How do you say debt ceiling in Spanish? How about border security or sequester?
It's a question being asked more often by Republican lawmakers, who are eager to reverse years of declines in Hispanic support. It's also the subject of a story in Monday's Washington Post that explores how House Republicans are making a bigger effort to use Spanish-language media to share the GOP message.
The Republican Party's struggles with Hispanics have been well-documented. Now, a new poll from Gallup shows that it makes little difference whether Latinos living in the U.S. were born in the country or not when it comes to close alignment with the Democratic Party.
Fully 64 percent of U.S.-born Hispanics whose parents were also born in the U.S. identify with or lean toward the Democratic Party -- more than double the percentage (30) that said they identify or lean toward the Republican Party. For Hispanics born outside the U.S., the split is very similar, with 57 percent leaning toward or identifying with the Democratic Party and just 25 percent aligning themselves with the Republican Party.
The Republican National Committee's "Growth and Opportunity Project", a 100-page autopsy of what went wrong in 2012, is an attempt to re-start a party that has stalled out nationally -- having come up short in consecutive presidential elections and having suffered popular vote defeats in four out of the last five contests.
Two things are true of Republicans' courtship of minorities at the moment.
1. There are more prominent minority lawmakers in the GOP than in the Democratic Party.
2. Republicans still do very poorly among minority voters.
Come January, Republicans will have at least as many minority senators as Democrats and will have four minority governors to Democrats' one.
The Senate appointment of Rep. Tim Scott (R-S.C.) and the death of Sen. Daniel Inouye (D-Hawaii) on Monday mean that, at least for now, the GOP will have three incoming minority senators, and Democrats will have two or three (depending on who is appointed to Inouye's seat, though it seems likely to be another minority candidate).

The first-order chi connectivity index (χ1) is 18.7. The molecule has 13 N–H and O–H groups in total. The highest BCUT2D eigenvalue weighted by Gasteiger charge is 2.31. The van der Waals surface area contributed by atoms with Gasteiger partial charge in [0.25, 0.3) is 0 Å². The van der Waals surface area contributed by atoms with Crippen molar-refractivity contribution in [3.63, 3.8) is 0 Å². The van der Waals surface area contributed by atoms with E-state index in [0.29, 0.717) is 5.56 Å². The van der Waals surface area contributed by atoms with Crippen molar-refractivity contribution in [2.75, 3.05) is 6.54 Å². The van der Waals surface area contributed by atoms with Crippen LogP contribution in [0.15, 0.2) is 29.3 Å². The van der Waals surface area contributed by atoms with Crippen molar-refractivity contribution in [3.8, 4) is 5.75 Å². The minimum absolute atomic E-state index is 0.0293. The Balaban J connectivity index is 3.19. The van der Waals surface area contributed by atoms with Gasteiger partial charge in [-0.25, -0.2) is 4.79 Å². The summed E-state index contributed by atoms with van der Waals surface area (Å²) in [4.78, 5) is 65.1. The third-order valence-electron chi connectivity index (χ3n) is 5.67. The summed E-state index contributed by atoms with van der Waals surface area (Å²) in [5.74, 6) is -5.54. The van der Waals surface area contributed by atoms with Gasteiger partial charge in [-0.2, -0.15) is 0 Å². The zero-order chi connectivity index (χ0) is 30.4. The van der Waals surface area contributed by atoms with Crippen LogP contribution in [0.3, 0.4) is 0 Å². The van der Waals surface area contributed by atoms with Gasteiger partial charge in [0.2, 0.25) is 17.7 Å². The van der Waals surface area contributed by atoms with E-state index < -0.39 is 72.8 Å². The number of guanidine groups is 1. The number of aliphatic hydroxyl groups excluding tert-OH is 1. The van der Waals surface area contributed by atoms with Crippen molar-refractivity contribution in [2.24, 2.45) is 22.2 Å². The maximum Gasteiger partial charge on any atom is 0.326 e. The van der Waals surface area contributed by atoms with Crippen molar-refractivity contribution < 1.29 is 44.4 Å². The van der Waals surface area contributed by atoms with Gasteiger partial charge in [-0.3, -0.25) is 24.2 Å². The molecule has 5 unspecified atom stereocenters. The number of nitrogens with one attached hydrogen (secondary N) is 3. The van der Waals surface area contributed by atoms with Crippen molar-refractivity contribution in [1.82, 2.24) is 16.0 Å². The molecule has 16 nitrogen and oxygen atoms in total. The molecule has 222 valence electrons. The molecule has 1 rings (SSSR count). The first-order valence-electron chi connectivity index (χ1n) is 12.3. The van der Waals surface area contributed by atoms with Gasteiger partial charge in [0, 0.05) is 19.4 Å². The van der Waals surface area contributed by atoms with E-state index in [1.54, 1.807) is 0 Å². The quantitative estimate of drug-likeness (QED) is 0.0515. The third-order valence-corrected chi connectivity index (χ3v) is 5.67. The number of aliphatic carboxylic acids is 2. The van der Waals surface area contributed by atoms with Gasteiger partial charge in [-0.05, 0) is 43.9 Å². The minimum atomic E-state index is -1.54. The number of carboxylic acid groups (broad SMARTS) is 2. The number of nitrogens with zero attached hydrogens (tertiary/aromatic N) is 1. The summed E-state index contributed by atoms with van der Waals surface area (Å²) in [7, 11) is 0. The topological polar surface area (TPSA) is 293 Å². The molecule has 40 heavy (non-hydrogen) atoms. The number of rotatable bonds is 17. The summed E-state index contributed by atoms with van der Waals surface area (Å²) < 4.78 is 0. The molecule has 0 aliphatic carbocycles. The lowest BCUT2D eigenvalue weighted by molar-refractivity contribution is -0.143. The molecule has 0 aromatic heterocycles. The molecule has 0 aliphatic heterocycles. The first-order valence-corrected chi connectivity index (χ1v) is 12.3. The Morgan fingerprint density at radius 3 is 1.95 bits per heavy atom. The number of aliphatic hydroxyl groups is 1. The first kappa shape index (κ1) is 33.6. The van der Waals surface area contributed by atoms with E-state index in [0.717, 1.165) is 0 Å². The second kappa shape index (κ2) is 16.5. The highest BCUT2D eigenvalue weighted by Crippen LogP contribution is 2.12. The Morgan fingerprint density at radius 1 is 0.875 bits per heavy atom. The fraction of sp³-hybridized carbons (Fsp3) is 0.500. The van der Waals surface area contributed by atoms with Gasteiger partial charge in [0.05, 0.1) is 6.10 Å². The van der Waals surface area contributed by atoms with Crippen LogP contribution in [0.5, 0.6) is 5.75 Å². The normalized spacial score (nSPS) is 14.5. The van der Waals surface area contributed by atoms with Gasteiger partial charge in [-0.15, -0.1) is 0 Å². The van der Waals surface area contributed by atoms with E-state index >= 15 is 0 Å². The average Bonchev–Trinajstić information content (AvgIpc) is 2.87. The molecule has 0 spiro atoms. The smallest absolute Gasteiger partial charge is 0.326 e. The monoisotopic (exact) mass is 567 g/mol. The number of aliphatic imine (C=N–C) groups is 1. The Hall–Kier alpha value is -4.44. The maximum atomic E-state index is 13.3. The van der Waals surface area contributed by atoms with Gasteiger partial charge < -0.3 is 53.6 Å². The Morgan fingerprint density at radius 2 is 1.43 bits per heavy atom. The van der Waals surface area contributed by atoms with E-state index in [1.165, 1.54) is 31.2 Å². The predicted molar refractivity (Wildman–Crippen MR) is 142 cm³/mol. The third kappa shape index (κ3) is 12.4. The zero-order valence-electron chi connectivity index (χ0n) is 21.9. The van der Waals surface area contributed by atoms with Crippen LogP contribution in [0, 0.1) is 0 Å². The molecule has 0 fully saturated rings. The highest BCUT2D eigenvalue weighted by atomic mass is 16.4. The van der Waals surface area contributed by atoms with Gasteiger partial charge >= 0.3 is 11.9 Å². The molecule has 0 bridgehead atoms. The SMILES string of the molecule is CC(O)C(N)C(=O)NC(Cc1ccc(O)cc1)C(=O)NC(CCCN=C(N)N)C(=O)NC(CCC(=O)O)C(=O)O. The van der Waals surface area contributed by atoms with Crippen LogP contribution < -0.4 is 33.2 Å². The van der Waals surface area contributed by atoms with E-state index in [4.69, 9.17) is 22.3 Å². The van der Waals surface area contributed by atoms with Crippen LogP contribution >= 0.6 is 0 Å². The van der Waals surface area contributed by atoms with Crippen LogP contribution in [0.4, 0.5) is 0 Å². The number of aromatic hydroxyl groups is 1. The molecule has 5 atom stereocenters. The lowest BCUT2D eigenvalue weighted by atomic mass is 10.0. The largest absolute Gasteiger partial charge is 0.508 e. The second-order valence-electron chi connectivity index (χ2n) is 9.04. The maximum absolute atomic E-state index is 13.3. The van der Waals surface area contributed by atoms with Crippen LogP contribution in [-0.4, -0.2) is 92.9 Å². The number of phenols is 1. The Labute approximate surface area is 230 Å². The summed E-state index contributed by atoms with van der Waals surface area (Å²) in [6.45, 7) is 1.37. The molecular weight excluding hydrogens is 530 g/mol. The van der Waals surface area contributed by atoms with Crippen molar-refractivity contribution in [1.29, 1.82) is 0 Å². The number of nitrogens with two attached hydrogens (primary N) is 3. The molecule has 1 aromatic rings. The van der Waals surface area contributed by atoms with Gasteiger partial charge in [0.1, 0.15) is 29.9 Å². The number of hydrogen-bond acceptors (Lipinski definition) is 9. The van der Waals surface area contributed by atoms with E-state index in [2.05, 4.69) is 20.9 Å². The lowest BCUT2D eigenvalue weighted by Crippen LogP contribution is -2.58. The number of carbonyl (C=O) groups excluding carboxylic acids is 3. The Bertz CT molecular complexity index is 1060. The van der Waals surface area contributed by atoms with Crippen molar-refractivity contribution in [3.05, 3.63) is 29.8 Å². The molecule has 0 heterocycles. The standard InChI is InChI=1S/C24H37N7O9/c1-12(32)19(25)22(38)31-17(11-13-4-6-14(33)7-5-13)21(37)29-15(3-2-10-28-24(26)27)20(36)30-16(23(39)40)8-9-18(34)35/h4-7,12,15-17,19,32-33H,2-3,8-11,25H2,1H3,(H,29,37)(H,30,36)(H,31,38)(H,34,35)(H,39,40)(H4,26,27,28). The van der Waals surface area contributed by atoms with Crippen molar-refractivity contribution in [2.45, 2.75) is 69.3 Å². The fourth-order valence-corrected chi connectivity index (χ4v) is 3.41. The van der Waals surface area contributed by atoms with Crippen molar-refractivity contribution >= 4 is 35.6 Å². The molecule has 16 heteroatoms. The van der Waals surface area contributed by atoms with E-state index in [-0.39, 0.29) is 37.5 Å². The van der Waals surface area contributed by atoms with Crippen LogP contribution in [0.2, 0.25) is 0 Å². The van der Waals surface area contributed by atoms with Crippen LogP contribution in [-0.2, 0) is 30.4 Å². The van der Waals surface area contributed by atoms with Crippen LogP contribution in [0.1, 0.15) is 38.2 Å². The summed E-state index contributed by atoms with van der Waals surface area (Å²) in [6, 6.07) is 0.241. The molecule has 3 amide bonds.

A coalition of conservative groups is releasing a major study of Latino voters in four key states this morning, and Republicans would be wise to heed its lessons.
Resurgent Republic and the Hispanic Leadership Network are presenting the findings of their study at 9 a.m. Eastern. The polls of Florida, Colorado, New Mexico and Nevada show Republicans remain in contention for as many as half of Latino voters in those four states in 2016, but fewer than one-quarter of Latinos in each state say they are likely to vote Republican four years from now.
Mitt Romney has found himself in the middle of the kind of controversy that is supposed to abate after a campaign. On a call with donors Wednesday, he blamed his loss on "gifts" -- in the form of official policies -- that President Obama bestowed on important voter blocs.
Most everybody agrees that Obama's decision to exempt young illegal immigrants from deportation helped him win a massive victory among Latinos. But Romney's inartful comment about "gifts" belies a more serious long-term problem for the GOP in appealing to Latinos.
Poll after poll shows a strong majority of Americans see President Obama as a supporter of big government. And Republicans think this is a message that works for them, because a strong majority of Americans oppose bigger government.
But among a very key group of voters, Obama’s message of a bigger role for government appears to be having a real effect in swaying public opinion: Latinos.
President Obama’s announcement of his support for relaxed enforcement of immigration laws on young illegal immigrants has not provided any lift for him on the issue according to the new Washington Post-ABC News poll.
His approval rating on dealing with immigration issues is no better (nor worse) than it was two years ago, and he runs evenly with former Massachusetts governor Mitt Romney on who people trust to handle the issue. Fewer than one in five voters — 18 percent — say immigration is an extremely important issue in their vote.
New data from an NBC-Wall Street Journal poll that show President Obama leading former Massachusetts governor Mitt Romney by 34 points among Hispanics set off a new round of speculation about whether Republicans can win in November if they can’t narrow that margin.
And rightfully so. But focusing just on 2012 actually underestimates the depth of the political problem for Republicans when it comes to the Hispanic community.
In short: Republicans’ Hispanic problem didn’t happen overnight and they won’t be able to fix it overnight either. That means that regardless of what happens in 2012, Republicans need to find ways to begin growing their support among Hispanics, or they run the risk of struggling to build majority national coalitions in 2016, 2020 and beyond.
Once thought to have a potential liability in appealing to Hispanics, Mitt Romney appears to have overcome his doubters.
One of Romney’s more remarkable turnarounds in the Florida primary between 2008 and 2012 was among the state’s many Hispanic voters. While he increased his vote share overall by 15 points, from 31 percent to 46 percent, he increased his performance among Hispanics by 40, from 14 percent in 2008 to 54 percent on Tuesday, according to exit polls.
That’s a pretty huge improvement, but how much does it mean going forward?